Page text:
Since 1945, and for the first time in history, a nation has rejected the use of its most advanced weaponry to defend itself and its own citizens. This is among the larger moral failures ever undertaken by a Great Power. At the least it ranks with Stalin’s Purges (30M), Mao’s Great Society (80M) and Hitler’s Holocaust (12M). Millions have died – unnecessarily – because of the refusal of American presidents to use America’s most productive weapons; their willingness, instead, to trade the lives of their citizens for the ego of leaders who want to be seen as strong war presidents, but who refuse to destroy our enemies and win our wars. (A nation’s enemy is the opposing nation. Armies are just policy tools. Killing an army does not win a war: I give you Iraq today.)
Americans killed over 2M Koreans and 54K Americans in that “limited war.” Had America chosen a tactical nuke strike on Pyongyang in 1950, would two-plus million lives have been lost?
Would the Korean War have concluded to the advantage of America, all of Korea, a threatened Japan?
Americans killed about 2M Vietnamese and 58K Americans in that “limited war.” Had America chosen a tactical nuke strike on Hanoi in 1964 (the same time our government was lying to us about the Tonkin Gulf), would two-plus million lives have been destroyed?
Would the War in Vietnam have concluded to the advantage of America and all of Vietnam?
In the decades since Korea and Vietnam, how many tax dollars from how many nations have been spent dealing with the military and civil repercussions from not having won those wars? How much higher would be regional living standards (and America’s) had trillions not been spent containing those we refused to defeat? That, too, is a cost of not using our most advanced weaponry.
In Vietnam and Korea alone, over 4M human beings were killed who did not have to be killed. Our conceit that not using our most powerful weapons somehow was more “humane” and “moral” than ending these wars quickly – and at lower human and economic cost – through one or two tactical strikes with smaller, nuclear weapons than those used on Japan, cost those millions of people their lives. And caused untold misery and disruption for, literally, decades.
North Koreans are eating grass and starving to death because America refused to use nukes and win the war.
Nor did it ensure a more just and prosperous peace. Who was freer, wealthier, better-educated and a better ally 20 years later? Japan in 1965… or Pyongyang in 1973, or Hanoi in 1995? Does anyone believe Afghanistan or Iraq will be free economic, political and military allies in 2035, 20 years after we leave?
America chased into the Tora Bora mountains thousands of the same men who struck us on 9/11 – and, it seems, all of their leadership. Had America chosen a tactical nuke strike on Tora Bora, would we still – 14 years, thousands of American lives, and tens of thousands of enemy lives later – be engaged in spending lives and money in Afghanistan?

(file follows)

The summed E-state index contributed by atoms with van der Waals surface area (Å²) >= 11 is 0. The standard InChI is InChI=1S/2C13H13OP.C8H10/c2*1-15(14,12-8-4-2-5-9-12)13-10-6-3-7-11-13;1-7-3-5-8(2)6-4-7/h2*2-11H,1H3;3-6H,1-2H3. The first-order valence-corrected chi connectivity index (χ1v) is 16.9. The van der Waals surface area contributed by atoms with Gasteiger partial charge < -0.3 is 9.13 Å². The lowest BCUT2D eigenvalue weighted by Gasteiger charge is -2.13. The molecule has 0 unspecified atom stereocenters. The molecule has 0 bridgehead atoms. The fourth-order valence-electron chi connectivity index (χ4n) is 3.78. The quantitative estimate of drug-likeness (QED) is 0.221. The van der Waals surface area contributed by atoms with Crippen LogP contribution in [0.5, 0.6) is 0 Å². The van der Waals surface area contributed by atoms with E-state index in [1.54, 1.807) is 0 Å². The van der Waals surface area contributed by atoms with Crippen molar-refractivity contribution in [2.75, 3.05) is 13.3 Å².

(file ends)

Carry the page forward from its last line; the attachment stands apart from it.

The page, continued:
Weapons don’t win wars. Willpower wins wars.
A president who does not want to win a war he fights (and this applies both to Bush43 and Obama, just as it applied to both Truman in Korea and LBJ in Vietnam), has no business sending men to kill and to die.
A president choosing to have the men he commands killed mercilessly on a battlefield by an enemy he can annihilate with no Americans killed, wounded or maimed, has no business leading a nation.
We all heard or read what the King of Jordan said after the barbaric burning alive of his pilot: “We are waging this war to protect our faith, our values and human principles and our war for their sake will be relentless and will hit them in their own ground.”
This is, of course, how war is supposed to be fought: with a seriousness of purpose and a goal of victory. And with the most productive weapons in one’s arsenal – otherwise you are saying that the needs of your ego outweigh the lives of those you send to die when an alternative exists
ISIS has, by most reports, about 30,000 fighters. The normal ratio of attackers required to overcome a placed defense is 5:1. To defeat ISIS conventionally Jordan would need about 150,000 troops, plus food, water, transport, weapons, ammunition, bombs and fuel to replace what is expended on the battlefield.
Jordan has about 110,000 active duty troops and 60,000 reserves. They spend about 6.7% of their GDP on their military, reportedly one of the best in the region.
ISIS is a barbaric, brutal, lawless enemy. Why would – why should – a small nation such as Jordan, with limited human and monetary resources, use an inordinate amount of those resources, lose a large number of its men in “waging this war… relentless[ly]” when one or two tactical nuclear weapons would allow “relentless” war… on the enemy alone?
Not to choose the most productive weapons is to choose the immorality of sending men to die when alternatives exist.
How many Yazidi did ISIS slaughter – for there is no other word?
Perhaps as many as 40,000 Yazidi took refuge on Sinjar Mountain, Ninawa, Iraq, surrounded by ISIS. How many did ISIS slaughter? No one knows, but hundreds a day were reported for a time. Women, children, men, shot in the head. Throats slit.
What is the geography of Sinjar?